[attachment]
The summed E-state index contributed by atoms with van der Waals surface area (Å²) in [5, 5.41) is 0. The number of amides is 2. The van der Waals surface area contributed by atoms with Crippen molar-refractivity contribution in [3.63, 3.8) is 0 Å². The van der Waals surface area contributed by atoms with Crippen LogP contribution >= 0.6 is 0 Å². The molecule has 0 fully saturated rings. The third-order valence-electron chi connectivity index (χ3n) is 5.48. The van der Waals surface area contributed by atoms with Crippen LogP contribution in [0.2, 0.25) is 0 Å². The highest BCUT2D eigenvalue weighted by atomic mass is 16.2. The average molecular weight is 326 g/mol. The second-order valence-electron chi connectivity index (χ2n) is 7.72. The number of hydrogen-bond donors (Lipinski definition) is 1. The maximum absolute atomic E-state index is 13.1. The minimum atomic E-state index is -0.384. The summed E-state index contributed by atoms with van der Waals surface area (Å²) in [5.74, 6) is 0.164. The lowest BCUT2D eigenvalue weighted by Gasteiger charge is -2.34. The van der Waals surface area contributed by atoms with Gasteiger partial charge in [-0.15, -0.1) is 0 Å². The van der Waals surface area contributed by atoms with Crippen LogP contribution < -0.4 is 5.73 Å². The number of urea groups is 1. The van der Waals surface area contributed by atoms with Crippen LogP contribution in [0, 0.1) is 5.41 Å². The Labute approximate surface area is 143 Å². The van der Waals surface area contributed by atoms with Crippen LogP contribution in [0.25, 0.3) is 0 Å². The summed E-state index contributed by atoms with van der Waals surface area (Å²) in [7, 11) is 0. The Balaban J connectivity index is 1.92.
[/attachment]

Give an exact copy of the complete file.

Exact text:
The summed E-state index contributed by atoms with van der Waals surface area (Å²) in [5, 5.41) is 0. The number of amides is 2. The van der Waals surface area contributed by atoms with Crippen molar-refractivity contribution in [3.63, 3.8) is 0 Å². The van der Waals surface area contributed by atoms with Crippen LogP contribution >= 0.6 is 0 Å². The molecule has 0 fully saturated rings. The third-order valence-electron chi connectivity index (χ3n) is 5.48. The van der Waals surface area contributed by atoms with Crippen LogP contribution in [0.2, 0.25) is 0 Å². The highest BCUT2D eigenvalue weighted by atomic mass is 16.2. The average molecular weight is 326 g/mol. The second-order valence-electron chi connectivity index (χ2n) is 7.72. The number of hydrogen-bond donors (Lipinski definition) is 1. The maximum absolute atomic E-state index is 13.1. The minimum atomic E-state index is -0.384. The summed E-state index contributed by atoms with van der Waals surface area (Å²) in [5.74, 6) is 0.164. The lowest BCUT2D eigenvalue weighted by Gasteiger charge is -2.34. The van der Waals surface area contributed by atoms with Gasteiger partial charge in [-0.15, -0.1) is 0 Å². The van der Waals surface area contributed by atoms with Crippen LogP contribution < -0.4 is 5.73 Å². The number of urea groups is 1. The van der Waals surface area contributed by atoms with Crippen LogP contribution in [0, 0.1) is 5.41 Å². The Labute approximate surface area is 143 Å². The van der Waals surface area contributed by atoms with Crippen LogP contribution in [0.25, 0.3) is 0 Å². The summed E-state index contributed by atoms with van der Waals surface area (Å²) in [7, 11) is 0. The Balaban J connectivity index is 1.92.